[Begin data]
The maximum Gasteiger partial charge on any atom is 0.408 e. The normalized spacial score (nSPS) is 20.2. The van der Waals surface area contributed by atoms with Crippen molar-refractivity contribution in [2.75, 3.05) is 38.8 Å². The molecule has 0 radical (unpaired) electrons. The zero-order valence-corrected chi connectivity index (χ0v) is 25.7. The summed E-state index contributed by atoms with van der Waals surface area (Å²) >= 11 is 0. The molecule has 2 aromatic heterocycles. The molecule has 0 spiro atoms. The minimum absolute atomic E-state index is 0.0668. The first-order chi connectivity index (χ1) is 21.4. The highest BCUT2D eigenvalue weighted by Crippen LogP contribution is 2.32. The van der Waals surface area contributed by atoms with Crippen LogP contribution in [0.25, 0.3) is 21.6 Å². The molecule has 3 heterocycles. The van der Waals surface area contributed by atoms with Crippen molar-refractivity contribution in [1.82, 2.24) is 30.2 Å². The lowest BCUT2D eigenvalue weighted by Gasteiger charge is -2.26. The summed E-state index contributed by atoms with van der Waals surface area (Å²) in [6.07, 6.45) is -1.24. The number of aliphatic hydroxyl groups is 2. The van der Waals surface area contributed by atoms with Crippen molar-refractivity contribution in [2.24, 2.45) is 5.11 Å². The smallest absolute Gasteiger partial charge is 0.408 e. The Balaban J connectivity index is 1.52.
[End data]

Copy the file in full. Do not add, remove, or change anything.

The maximum Gasteiger partial charge on any atom is 0.408 e. The normalized spacial score (nSPS) is 20.2. The van der Waals surface area contributed by atoms with Crippen molar-refractivity contribution in [2.75, 3.05) is 38.8 Å². The molecule has 0 radical (unpaired) electrons. The zero-order valence-corrected chi connectivity index (χ0v) is 25.7. The summed E-state index contributed by atoms with van der Waals surface area (Å²) >= 11 is 0. The molecule has 2 aromatic heterocycles. The molecule has 0 spiro atoms. The minimum absolute atomic E-state index is 0.0668. The first-order chi connectivity index (χ1) is 21.4. The highest BCUT2D eigenvalue weighted by Crippen LogP contribution is 2.32. The van der Waals surface area contributed by atoms with Crippen LogP contribution in [0.25, 0.3) is 21.6 Å². The molecule has 3 heterocycles. The van der Waals surface area contributed by atoms with Crippen molar-refractivity contribution in [1.82, 2.24) is 30.2 Å². The lowest BCUT2D eigenvalue weighted by Gasteiger charge is -2.26. The summed E-state index contributed by atoms with van der Waals surface area (Å²) in [6.07, 6.45) is -1.24. The number of aliphatic hydroxyl groups is 2. The van der Waals surface area contributed by atoms with Crippen molar-refractivity contribution in [2.24, 2.45) is 5.11 Å². The smallest absolute Gasteiger partial charge is 0.408 e. The Balaban J connectivity index is 1.52.